Saaho Movie Review: Lavish filmmaking can’t rescue convoluted writing

I think it’s safe to conclude from Saaho that director Sujeeth is a big fan of twists. You may have seen films with one or two major twists, but this is a film whose every major character seems to have one. Perhaps because other characters have at least one twist, Prabhas’ Saaho, the hero, gets two. As it is, it is a bit of a struggle to get your head around who’s hurting who and for what reason exactly, but just as you somehow pieces motives together, uh oh, here comes another twist. Mandira Bedi plays a character called Kalki—and yes, she has a twist too, but we digress. Kalki, when learning of a character’s secret identity, is short of breath and dramatically falls down—somewhat like Sivaji Ganesan does in Padayappa. It’s a reaction that pretty much summarises my response to this film.

Saaho is a film that tries to be clever but isn’t willing to put in the grunt work necessary to make twists work. Like its protagonist, Saaho, whose fingers twitch in anticipation of a fight, this film is overzealous about showing off its budget, and what better way than through action sequences—by a Hollywood stunt choreographer—never mind their purpose. The film’s many sequences feel like echoes of Hollywood films you have seen over the years. An opening robbery scene in which a mastermind uses unwitting accomplices reminds you of The Dark Knight. As bullets rain around them, Amritha (Shraddha Kapoor) and Saaho writhing in romantic pleasure reminds you of Mr. and Mrs. Smith, a film I’d rather not be reminded of. The extended chase sequence on an open stretch that involves some crazy vehicles running into and over each other, is, I suppose, Mad Max: Fury Road. At one point, I even got reminded of Superman, when Saaho realises his winged jet suit isn’t working, but nevertheless aligns himself in mid-air before coolly gliding down like some sort of mutated avian human. For a film that betrays Hollywood aspirations, it is regional—and not in a good way at all—in how it sneaks in underwhelming songs. One song, Baby Won’t You Tell Me—that seems straight out of a cheesy boyband album—seems carefully placed so as to incite maximum frustration. (Continued under the below link)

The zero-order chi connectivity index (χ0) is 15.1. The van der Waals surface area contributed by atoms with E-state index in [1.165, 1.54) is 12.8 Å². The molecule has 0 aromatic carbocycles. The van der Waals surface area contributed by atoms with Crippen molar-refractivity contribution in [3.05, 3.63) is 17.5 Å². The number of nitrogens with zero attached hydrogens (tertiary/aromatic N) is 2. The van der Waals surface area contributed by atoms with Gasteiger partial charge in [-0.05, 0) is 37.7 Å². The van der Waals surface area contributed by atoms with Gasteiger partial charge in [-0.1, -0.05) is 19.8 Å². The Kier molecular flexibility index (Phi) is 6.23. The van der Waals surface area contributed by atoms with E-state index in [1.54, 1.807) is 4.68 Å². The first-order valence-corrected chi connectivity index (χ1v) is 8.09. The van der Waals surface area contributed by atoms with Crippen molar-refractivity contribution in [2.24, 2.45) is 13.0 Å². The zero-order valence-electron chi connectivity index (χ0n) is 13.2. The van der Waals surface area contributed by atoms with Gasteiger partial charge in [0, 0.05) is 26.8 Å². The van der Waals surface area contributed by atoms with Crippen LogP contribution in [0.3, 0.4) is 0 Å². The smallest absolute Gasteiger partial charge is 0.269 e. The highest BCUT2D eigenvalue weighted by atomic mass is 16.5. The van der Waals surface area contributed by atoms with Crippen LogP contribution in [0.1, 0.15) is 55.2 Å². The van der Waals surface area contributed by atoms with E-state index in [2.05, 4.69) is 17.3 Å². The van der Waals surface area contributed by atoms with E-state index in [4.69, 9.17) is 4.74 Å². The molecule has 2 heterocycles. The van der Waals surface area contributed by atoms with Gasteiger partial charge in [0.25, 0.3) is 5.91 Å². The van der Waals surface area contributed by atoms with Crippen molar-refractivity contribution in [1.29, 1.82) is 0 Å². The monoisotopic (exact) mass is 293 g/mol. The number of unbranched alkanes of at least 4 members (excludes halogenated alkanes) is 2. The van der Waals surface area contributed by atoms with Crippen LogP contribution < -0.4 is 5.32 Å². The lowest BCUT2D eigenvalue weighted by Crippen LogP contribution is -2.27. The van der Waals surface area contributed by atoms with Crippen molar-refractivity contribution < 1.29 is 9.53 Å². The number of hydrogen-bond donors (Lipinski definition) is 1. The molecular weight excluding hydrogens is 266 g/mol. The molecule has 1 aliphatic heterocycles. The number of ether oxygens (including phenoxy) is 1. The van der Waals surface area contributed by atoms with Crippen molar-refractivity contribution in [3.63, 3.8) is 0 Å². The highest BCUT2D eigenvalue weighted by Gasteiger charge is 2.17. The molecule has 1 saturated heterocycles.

For the remainder of this interview (and there’s a lot more left, I assure you), please visit

Leave a Comment

Fill in your details below or click an icon to log in: Logo

You are commenting using your account. Log Out /  Change )

Facebook photo

You are commenting using your Facebook account. Log Out /  Change )

Connecting to %s